How longitudinal analysis helps us understand why the younger generation’s living standards are faltering

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Opinion

David WillettsThe Rt Hon. Lord David Willetts gave the keynote speech at the 2017 CLOSER conference on 1 November. Here, he explains how longitudinal analysis helps us expand our understanding of intergenerational differences and where policy to address these might focus.

Younger generations are currently experiencing work uncertainty, slower pay progression, and are finding it more difficult to own a house compared to their predecessors. When I wrote The Pinch seven years ago it was the first book looking at Britain from the point of view of the different generations. Since then, a consensus has built on the unique challenges facing today’s younger generations when compared with their parents. And far from reflecting some sort of intergenerational warfare in which different generations’ interests are pitted against one another, polling for the Intergenerational Commission that I chair has shown that these worries spread across the generations.

Six-in-ten UK adults agree with the notion that every generation should have a higher standard of living than the one that came before it (less than one-in-ten disagree), and this sentiment is shared by millennials and baby boomers alike. Importantly, while people across generations view generational living standards progress as a principle underpinning society, only a minority believe that this generational progress is still taking place for young people today. The pessimists currently outnumber the optimists by 2:1.

Economic analysis for the Intergenerational Commission has established that the pessimists aren’t wrong. When looking at pay trends, we have found that millennials born between 1986 and 1990, now in their late 20s, are earning no more than their predecessors did when they were the same age 15 years ago. These dismal outcomes are compounded by housing trends which show that young people today typically need to save for around 19 years for a deposit on their first home. In the late 80s the figure was just two years. This has led to lower levels of home ownership, with millennials half as likely to own homes by the age of 30 as baby boomers were, and four times as likely to be renting privately. This has meant a huge increase in housing costs across generations, and – alongside shifts in the pension system away from generous final salary schemes – much lower levels of wealth accumulation within younger cohorts.

This evidence is shocking and has captured the attention of politicians across parties. But the aims of the Commission extend beyond merely establishing that generational living standards progress has stalled. What we really want to do is to understand what lies behind these trends and how we can prevent a further deterioration in young people’s prospects. This is where longitudinal analysis plays its vital part.

Longitudinal analysis has helped us shed light on why young people are earning less than their predecessors at the same age. Tracking employees over time, we have found much lower levels of job mobility amongst the young, with millennials around 25% less likely to move from one job to another during their 20s than generation X were. Since moving job is a key means through which people improve their pay prospects – particularly when young and finding one’s feet in a career – this lack of mobility is a big reason why young people’s wages are underperforming. We worry that these effects might follow the young into the future, pinpointing an important area on which policy to improve wage prospects needs to focus.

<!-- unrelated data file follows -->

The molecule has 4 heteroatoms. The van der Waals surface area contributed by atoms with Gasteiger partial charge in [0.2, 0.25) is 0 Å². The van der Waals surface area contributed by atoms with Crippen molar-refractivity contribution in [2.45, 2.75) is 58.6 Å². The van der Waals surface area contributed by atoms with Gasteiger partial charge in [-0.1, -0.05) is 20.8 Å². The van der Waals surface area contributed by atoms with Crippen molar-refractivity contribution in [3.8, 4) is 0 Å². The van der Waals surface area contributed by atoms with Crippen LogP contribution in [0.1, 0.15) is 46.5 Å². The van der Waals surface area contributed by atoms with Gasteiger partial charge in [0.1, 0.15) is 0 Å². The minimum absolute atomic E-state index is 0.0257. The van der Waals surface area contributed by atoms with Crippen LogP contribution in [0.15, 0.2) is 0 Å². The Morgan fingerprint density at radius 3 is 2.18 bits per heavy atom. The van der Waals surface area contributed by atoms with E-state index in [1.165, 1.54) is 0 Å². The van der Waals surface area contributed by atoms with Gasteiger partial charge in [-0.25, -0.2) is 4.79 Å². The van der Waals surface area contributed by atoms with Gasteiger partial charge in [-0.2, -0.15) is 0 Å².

Another area in which longitudinal analysis has bolstered our understanding relates to the drivers of cohort wealth growth. Our exam question was whether the increasing concentrations of wealth within older cohorts had been driven by ‘active behaviours’ – such as buying a home, paying off debt, or accruing pension rights – or ‘passive changes’ driven by external forces like house price growth.

Using longitudinal survey data we can separate these active and passive drivers. We found that four-fifths of families’ housing wealth growth since the early 1990s was driven by the house price windfall, and three-quarters of pension wealth growth since the mid-2000s by shifting life expectancies and by interest rates inflating the market value of final salary pensions. In both cases, adults born in the 1940s and 1950s were the big beneficiaries of these windfalls. This is an important new perspective for thinking about how to boost wealth accumulation within younger cohorts – and the treatment of wealth in the tax system.

So investing in the often-complex world of longitudinal analysis has extended our understanding of intergenerational differences and where policy to address these might focus. There are of course areas where we’d like to go further – one bugbear is that there are no datasets for tracking the transmission of growing wealth pots down generations within families. This is important as we see inheritance as the next intergenerational frontier, particularly for those interested in the dynamic relationship between inter- and intra-generational inequalities. With the political temperature on intergenerational debates rising, I hope that policy-makers and the research community can work together to protect the great longitudinal resources we have today and ensure we are developing the tools to address tomorrow’s policy debates.

This blog first appeared on the LSE British Policy and Politics blog.

The Rt Hon. Lord David Willetts is the Executive Chair of the Resolution Foundation. He served as the Member of Parliament for Havant (1992-2015), as Minister for Universities and Science (2010-2014) and previously worked at HM Treasury and the No. 10 Policy Unit.